Tell us a little bit about your writing career.
I’ve self-published two stories, entitled, The Dark World, and The Immortal’s Guide respectively. They are a part of a series, that is to have two more books to complete the series in the coming years. I’ve also had a short story published in my college’s newspaper, The Vignette, and have had a poem published upon winning a contest whilst in middle school.
What writers have had an influence on how you write?
Edgar Allan Poe absolutely had an influence on how I write. I first read his stories, The Raven, and the Tell-Tale Heart and was absolutely hooked. All things dark, bloody, and psychologically troubling that I write (mostly the poems I have written), I attribute subconsciously to Mr. Poe. J.K. Rowling was an author I grew up on, and how to tell a story was further expanded with reading the Harry Potter series, naturally.
There are many more authors that have influenced in some way how I write, but those are the two that have stayed with me and have had lasting impacts on my writing style.
How early did you begin writing?
I’ve been writing since I learned how.
My earliest memories of writing include being told to write a story (I forget about what) whilst in elementary school, but I remember writing a fairly mysterious, border-line horror story that included my little brother. It became poems from there whilst in middle school (to the acclaim of the English teachers in the school), and finally full-grown novels at the tail-end of my middle school career where I started writing The Dark World.
What’s your writing process like?
Hmm. I don’t believe I have a process. Well, that is until recently at least.
Before I would only write what came to mind, and I still do to some affect, but now I make it a point to outline my bigger works, expounding on the story as I go. I find, no matter how I try to prepare for the writing journey, that I usually end up writing what comes to mind regardless of the outline sketched out.
What are some specific troubles you have with writing? How do you over come them?
Besides getting stuck in a story, wanting to get somewhere (usually more interesting) than where I am, I do get bogged down with wanting to jump over the hurdle and just write the intense action scene, or the ‘big-reveal’ scene and leave the fairly mundane stuff to someone else (but there never is anyone else, is there). I overcome these nonsensical problems by gritting my teeth and writing through the mundane scenes to get to where I’m going, or sometimes (and rarely), I’ll write the action scene I want to write, realize (usually) that it has no place in the story, and go back and write the mundane scenes anyway.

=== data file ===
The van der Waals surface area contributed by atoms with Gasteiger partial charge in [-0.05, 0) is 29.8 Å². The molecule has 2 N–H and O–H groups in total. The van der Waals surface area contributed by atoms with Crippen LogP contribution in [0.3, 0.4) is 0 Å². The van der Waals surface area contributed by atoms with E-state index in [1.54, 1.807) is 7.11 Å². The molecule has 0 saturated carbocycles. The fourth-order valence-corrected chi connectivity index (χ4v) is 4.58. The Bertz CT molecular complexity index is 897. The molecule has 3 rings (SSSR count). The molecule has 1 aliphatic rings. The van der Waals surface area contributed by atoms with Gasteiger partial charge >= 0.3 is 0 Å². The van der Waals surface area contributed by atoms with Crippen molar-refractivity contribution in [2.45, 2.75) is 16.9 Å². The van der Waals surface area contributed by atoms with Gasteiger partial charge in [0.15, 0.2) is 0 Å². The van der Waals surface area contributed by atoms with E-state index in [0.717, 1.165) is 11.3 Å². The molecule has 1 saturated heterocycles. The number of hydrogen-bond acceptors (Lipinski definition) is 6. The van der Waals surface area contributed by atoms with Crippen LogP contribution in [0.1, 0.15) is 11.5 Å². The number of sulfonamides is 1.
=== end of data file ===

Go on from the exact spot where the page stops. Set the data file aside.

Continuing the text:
I’ve been asked a number of times about writing articles on overcoming writer’s block. For our fellow writers looking to “arouse their Muse”, how do you overcome writer’s block?
As I mentioned above, I do get stuck in my writing. I used to get seriously sad about experiencing writer’s block, but recently with my having to write the sequel to The Dark World, The Immortal’s Guide (my fans would not take no for an answer), I learned, the fairly hard way, that there was no such thing as a “Muse,” and that if I was to get paid for writing, it was a job like anything else.
In 2012, I hunkered down and threw away any fancies I had about my “Muse,” and wrote The Immortal’s Guide until I couldn’t take it anymore. I followed the outline I had penned, and within a very stressful year, completed it to meet my deadline. That was when I realized I could write without relying on a “Muse,” to motivate me. But of course there are moments where you can’t get anything out at all. These moments I allow myself to have (if I can spare them). I often go to family and friends for advice on any works as I’m writing them for inspiration as well.
When it comes to writing, do you keep a particular ritualistic schedule, or do you loosely write when the moment strikes?
Now that I’m editing The Dark World, I do make myself try to get at least a few hours of editing in every day if I can. With finals and a puppy to watch over, it is often hard to find time as of now. But I know in the summer I’ll be back to writing every day (or every other day) to get it done.
As for my other projects, I do write when the moment strikes, but as I’ve said, I’ve tried to stop that and write at least every day, and if I don’t, I don’t beat myself up about it – there’s a time and place for everything after all.
Before Sun Rise Press is a quality publisher. Can you give a brief synopsis of the work you had published with them?
When the daring Miss Clarke enters a gentlemen’s club in London on one cold day in January, the year 1714, she is met with a most cunning vampire who would only see her his before the night is through. With several onlookers, unwanted solicitations, and the watching dark eyes of the mysterious Alexander upon her, Miss Patricia Clarke is forced before long to decide whether her desired night of frowned-upon fun is worth the trouble…and the blood in A NIGHT OF FRIVOLITY.
Finish this statement; I think writing should … drive you mad, and inspire you, in-turn, inspiring others to create what they want to create without fear of disapproval or denial.